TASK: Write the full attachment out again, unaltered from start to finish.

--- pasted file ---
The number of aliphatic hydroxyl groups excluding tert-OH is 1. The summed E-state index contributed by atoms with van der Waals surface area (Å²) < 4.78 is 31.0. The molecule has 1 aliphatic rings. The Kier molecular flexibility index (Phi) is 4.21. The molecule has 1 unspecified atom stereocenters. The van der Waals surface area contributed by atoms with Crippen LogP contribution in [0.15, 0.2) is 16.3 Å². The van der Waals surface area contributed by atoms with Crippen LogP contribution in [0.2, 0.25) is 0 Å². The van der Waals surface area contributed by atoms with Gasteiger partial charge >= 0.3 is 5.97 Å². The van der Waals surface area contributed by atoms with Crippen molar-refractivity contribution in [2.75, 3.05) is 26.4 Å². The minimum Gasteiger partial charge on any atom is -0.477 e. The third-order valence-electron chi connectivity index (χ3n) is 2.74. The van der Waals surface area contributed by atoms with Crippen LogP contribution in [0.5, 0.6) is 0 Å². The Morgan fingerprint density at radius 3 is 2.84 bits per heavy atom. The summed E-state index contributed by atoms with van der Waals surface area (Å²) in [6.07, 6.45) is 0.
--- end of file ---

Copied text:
The number of aliphatic hydroxyl groups excluding tert-OH is 1. The summed E-state index contributed by atoms with van der Waals surface area (Å²) < 4.78 is 31.0. The molecule has 1 aliphatic rings. The Kier molecular flexibility index (Phi) is 4.21. The molecule has 1 unspecified atom stereocenters. The van der Waals surface area contributed by atoms with Crippen LogP contribution in [0.15, 0.2) is 16.3 Å². The van der Waals surface area contributed by atoms with Crippen LogP contribution in [0.2, 0.25) is 0 Å². The van der Waals surface area contributed by atoms with Gasteiger partial charge >= 0.3 is 5.97 Å². The van der Waals surface area contributed by atoms with Crippen molar-refractivity contribution in [2.75, 3.05) is 26.4 Å². The minimum Gasteiger partial charge on any atom is -0.477 e. The third-order valence-electron chi connectivity index (χ3n) is 2.74. The van der Waals surface area contributed by atoms with Crippen LogP contribution in [0.5, 0.6) is 0 Å². The Morgan fingerprint density at radius 3 is 2.84 bits per heavy atom. The summed E-state index contributed by atoms with van der Waals surface area (Å²) in [6.07, 6.45) is 0.